A smart scale is a great first step if you're new to tracking your health. It takes a ritual you're used to, connects it to your phone then adds as many or as few extra metrics as you want to track.
Buying a smart scale from the likes of Withings or Fitbit could also be one of the best ways to keep track of your health goals. A whitepaper by Withings has shown that those who track their weight regularly are more likely to succeed in hitting their weight goal, and there's a plethora of devices on the market to help.
A top body analyser will track your weight, body fat and even heart rate, plotting your progress on your smartphone, so you can get a feel-good buzz about shedding the pounds.
Read our round-up: Best fitness trackers
However, buying a smart scale isn't just about the bit of plastic or glass you stand on. It's also about the ecosystem that tracks your weight and how useful the information can be. Read on for our round-up of the best out there.
Withings Body Cardio
Like the majority of smart scales, the Withings Body Cardio measures weight, BMI, body composition (fat, muscle, water and bone mass) and standing heart rate, sending each to the Withings Health Mate app pretty much immediately.
However, the company's latest scale goes one further and adds Pulse Wave Velocity (PWV), which the company claims is a key indicator of hypertension. PWV is a measurement of heartbeat-generated vibrations and can sniff out stiff arteries or high blood pressure. If you're a health nut interested in this, just be warned that not every weigh-in captures this data. It can be a bit of a pain.
The heavy-ish Withings scale does indeed work on carpet as well as hard flooring, as claimed, something that would throw off its older Smart Body Analyzer.
Aside from great stats and accuracy, Withings Health Mate picked up the best connected health platform gong at the Wareable Tech Awards, for the way in which it tracks weight, heart health, fitness and sleep data. You can connect to the MyFitnessPal app to track food, set weight targets and you'll get badges for reaching new low weights plus add more than one user per household.
The Aria was launched back in 2012 and remains one of the most reliable and informative health gadgets, offering accurate stats about weight, BMI and fat percentages for up to eight registered users.
The scale is a good-looking wedge of glass available in black or white. The backlit display flashes a range of data including identification, weight, body fat percentage and lets you know when uploading over Wi-Fi is successful.
As a standalone set of scales the Withings offers more, but Fitbit owners will get more from adding the Aria to their health tech line-up, rather than opting into a whole new ecosystem.
The app (or dashboard software if you prefer) is easy to navigate and after a few weeks the weight/BMI graphs will start to make useful, rather than daunting reading. For a complete assessment of your eating and exercising habits there's also a food diary log, and to keep you motivated you can sign up to compete with friends and boast about triumphs (or not) via social media.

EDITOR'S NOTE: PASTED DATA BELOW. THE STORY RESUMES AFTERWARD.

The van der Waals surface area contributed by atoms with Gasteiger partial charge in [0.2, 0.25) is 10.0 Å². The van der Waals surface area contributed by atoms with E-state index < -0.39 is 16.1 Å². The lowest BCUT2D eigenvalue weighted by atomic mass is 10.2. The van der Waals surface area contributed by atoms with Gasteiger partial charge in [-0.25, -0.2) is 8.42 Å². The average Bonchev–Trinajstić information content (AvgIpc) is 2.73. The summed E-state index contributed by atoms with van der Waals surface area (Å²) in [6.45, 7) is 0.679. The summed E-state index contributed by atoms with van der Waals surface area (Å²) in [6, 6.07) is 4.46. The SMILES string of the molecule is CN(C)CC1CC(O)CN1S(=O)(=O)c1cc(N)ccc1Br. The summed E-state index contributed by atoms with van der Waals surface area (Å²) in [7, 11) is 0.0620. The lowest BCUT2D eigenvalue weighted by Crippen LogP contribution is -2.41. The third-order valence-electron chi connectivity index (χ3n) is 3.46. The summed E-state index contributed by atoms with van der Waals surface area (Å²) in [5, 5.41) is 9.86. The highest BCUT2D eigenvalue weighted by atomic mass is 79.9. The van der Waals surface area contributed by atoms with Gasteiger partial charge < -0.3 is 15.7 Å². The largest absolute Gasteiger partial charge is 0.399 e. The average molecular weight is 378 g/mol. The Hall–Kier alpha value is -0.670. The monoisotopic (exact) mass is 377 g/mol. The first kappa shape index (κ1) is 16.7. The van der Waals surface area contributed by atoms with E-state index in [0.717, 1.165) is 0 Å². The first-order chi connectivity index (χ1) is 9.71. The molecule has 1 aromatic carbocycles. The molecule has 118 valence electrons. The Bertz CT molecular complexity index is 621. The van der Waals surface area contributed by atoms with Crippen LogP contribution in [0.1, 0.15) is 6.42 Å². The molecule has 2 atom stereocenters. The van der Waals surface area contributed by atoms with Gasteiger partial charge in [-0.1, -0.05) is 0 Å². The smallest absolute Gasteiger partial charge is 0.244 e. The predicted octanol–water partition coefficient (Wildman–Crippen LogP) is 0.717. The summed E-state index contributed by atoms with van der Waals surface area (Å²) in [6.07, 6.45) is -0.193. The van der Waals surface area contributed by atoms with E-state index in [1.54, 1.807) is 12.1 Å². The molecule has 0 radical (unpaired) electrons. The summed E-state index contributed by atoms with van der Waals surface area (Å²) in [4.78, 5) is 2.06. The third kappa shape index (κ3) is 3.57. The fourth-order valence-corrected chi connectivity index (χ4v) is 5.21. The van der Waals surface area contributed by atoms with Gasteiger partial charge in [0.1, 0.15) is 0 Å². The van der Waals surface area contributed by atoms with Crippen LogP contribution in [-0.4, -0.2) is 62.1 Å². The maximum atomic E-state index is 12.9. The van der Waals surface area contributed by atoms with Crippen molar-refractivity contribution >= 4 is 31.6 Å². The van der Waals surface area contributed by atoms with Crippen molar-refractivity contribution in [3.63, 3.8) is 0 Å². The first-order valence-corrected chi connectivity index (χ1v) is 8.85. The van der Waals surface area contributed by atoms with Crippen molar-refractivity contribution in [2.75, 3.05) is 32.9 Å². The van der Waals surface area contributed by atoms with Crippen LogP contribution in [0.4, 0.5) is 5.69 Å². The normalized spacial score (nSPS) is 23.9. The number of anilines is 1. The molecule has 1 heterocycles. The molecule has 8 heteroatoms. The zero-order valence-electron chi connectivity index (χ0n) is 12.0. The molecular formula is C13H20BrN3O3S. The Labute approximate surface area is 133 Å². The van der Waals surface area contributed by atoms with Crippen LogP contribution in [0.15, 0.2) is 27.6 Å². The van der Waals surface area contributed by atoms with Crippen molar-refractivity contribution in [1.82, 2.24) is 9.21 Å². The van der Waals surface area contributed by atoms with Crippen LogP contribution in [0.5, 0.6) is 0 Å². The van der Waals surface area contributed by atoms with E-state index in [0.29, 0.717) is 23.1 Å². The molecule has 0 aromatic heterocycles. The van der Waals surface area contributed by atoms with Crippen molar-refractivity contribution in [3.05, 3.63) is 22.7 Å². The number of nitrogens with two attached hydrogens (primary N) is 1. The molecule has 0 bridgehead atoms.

Polar's smart scale supports up to 10 individual profiles, and will keep a log of weight and body mass index (BMI) within the Polar Flow app. It works using Bluetooth Smart to link to a paired smartphone or Polar Loop band, which will show you progress against your weight goal. It's lacking some of the metrics you get with the Garmin and Withings and won't display body fat percentage or muscle mass data.
Under Armour HealthBox
Available primarily as part of the Under Armour Health Box, which comes with a fitness tracking band and heart rate monitor, the scale is a standard affair which isn't as comprehensive as its rivals. It tracks weight and body fat percentage and can recognise up to 8 different users. The data syncs into Under Armour's impressive app ecosystem and it can be tracked with MapMyFitness and MyFitnessPal as well as UA Record.
Before you buy, check out our full, in-depth Under Armour HealthBox review as we weren't entirely impressed by it.
The iHealth Core measures more than just your weight, adding muscle, bone, water and into the mix with bioimpedence tech, as well as BMI and all the usual data. Supporting up to 10 users, it feeds into the growing iHealth ecosystem and records and tracks data within the ByVitals app. The company also builds glucose monitoring and blood pressure devices, making it a top competitor for Withings' excellent health monitoring devices.
Another Bluetooth 4.0 device, this time for iOS users only (iPhone 4s and above), but the Balance looks good and syncs quickly with the Wahoo Wellness app. It tracks weight and BMI, and has the option for 16 different profiles and weight goals and handily it stores up to 130 weights so you don't have to have your phone with every time you weigh in.
The Wellness app offers the usual collection of graphs and goal alerts, but handily it can also sync your weight data with the superb calorie counting, exercise logging MyFitnessPal range of apps. Wahoo isn't unique with this – Fitbit and Withings both offer the same data sharing – but for the price it is a great extra to have.
Garmin Index Smart Scale
The new Garmin Index scale is one of the most complete scales out there, with both Bluetooth and ANT+ connectivity built in, which means it can pair with your smartphone and fitness watches such as the Fenix 3. It measures weight, body mass index, body fat and muscle mass and have them added to the Garmin Connect platform, which is superb for runners and users of Garmin's sports watches. The Index scale will also support up to 16 different profiles.
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